Strength Is Accepting Help for Chronic Anxiety


I jolt awake. Where am I? What time is it? What’s my blood sugar? My head races. My heart pounds. My chest tightens. I feel the nausea building in my throat and tears rolling down my cheeks. I can hardly breathe. I throw my pillows toward the ground, angry that I sleep with so many in the first place.

I frantically search for my Dexcom receiver that’s never more than a foot away. I reach for the light on my nightstand and find the number I’m so desperately seeking. 136 with a steady arrow. I take a breath. I’m okay. I repeat to myself, I’m okay. But I don’t feel okay. It’s 5:05 a.m., and while the rest of the world is dreaming, I fight the urge to rejoin them for fear that I’ll again jerk awake or that I won’t wake up at all. I sit upright and sob into my bent knees, waiting for the time to pass and wishing hopelessly that it would take this disease with it.

It’s 7:00 a.m. I wash my face with cold water and cover the dark circles that have taken place under my eyes with two layers of corrective concealer to mask the effect. Exhausted would be an understatement. It’s been seven years since I’ve been forced into the insulin-dependent world, one which no person seems to understand unless they live there too. My memory is jam packed with ever-changing nutritional information, carbohydrate counts, ratios, glycemic indexes and digestion rates. My mind constantly turns, striving to find the perfect algorithm of a working pancreas. My fingertips are callused, bruised and pained from tiny pokes that reveal my blood sugar levels. And dark purple injection bruises cover my torso from left to right. People often say they could never do what is required of a person with type 1 diabetes. They either fear needles, blood or both. But what they seem to forget is that someone with type 1 diabetes (T1D) doesn’t have a choice.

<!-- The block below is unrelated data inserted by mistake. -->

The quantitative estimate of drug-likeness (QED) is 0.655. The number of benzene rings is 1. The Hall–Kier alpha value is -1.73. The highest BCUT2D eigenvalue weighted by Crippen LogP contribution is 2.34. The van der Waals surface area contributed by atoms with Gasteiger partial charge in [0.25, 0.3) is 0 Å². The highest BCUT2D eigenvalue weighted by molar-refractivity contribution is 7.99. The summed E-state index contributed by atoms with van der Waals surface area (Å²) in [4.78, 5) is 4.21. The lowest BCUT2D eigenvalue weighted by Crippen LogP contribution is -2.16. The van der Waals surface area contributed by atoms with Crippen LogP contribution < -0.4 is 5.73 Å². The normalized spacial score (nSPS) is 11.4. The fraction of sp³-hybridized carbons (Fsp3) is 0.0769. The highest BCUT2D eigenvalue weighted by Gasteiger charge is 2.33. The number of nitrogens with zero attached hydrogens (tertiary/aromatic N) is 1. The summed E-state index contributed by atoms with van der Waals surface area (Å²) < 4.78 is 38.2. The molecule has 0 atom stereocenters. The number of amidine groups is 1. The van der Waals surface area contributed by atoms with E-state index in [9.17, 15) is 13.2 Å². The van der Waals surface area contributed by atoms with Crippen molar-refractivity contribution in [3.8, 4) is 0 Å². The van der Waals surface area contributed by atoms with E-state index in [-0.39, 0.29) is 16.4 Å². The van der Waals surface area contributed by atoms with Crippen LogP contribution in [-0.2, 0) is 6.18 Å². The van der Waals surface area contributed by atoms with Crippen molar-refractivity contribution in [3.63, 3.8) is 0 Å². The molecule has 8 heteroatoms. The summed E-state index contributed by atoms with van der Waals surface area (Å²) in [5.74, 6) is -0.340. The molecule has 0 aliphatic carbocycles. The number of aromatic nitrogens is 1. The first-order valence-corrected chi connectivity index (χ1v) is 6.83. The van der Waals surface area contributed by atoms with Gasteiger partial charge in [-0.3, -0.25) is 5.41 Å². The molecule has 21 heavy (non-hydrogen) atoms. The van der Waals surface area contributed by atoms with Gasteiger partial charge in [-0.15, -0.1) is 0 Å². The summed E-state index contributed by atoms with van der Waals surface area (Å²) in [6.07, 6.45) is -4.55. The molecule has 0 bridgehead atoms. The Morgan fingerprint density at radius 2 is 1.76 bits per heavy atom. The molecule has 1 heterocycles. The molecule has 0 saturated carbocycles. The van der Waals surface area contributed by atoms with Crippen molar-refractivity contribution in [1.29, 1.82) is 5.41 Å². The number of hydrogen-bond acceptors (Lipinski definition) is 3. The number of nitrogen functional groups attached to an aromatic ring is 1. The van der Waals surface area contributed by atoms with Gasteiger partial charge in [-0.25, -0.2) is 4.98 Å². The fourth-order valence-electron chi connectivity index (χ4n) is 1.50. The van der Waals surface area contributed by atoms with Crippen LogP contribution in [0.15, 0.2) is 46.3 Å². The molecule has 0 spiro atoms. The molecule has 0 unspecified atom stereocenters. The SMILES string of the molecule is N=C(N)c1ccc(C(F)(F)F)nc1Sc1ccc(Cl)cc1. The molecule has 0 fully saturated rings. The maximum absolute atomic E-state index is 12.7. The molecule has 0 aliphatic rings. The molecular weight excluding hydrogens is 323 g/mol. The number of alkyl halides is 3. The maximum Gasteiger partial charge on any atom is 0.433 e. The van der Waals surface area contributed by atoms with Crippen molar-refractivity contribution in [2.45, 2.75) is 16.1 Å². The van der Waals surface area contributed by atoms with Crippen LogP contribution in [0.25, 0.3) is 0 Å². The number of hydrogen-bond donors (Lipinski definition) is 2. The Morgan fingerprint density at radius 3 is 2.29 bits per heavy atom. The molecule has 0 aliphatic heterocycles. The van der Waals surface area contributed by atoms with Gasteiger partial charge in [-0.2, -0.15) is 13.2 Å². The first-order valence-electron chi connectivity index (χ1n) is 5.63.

Ever since leaving the hospital, a week after my diagnosis, I have always managed my diabetes on my own. I hardly understood the idea of distributing the weight among others. This diagnosis was mine, and I would bear the weight of it on my own shoulders. The weight I carried was heavy that evening when I was 13 and skipped dinner to avoid being poked.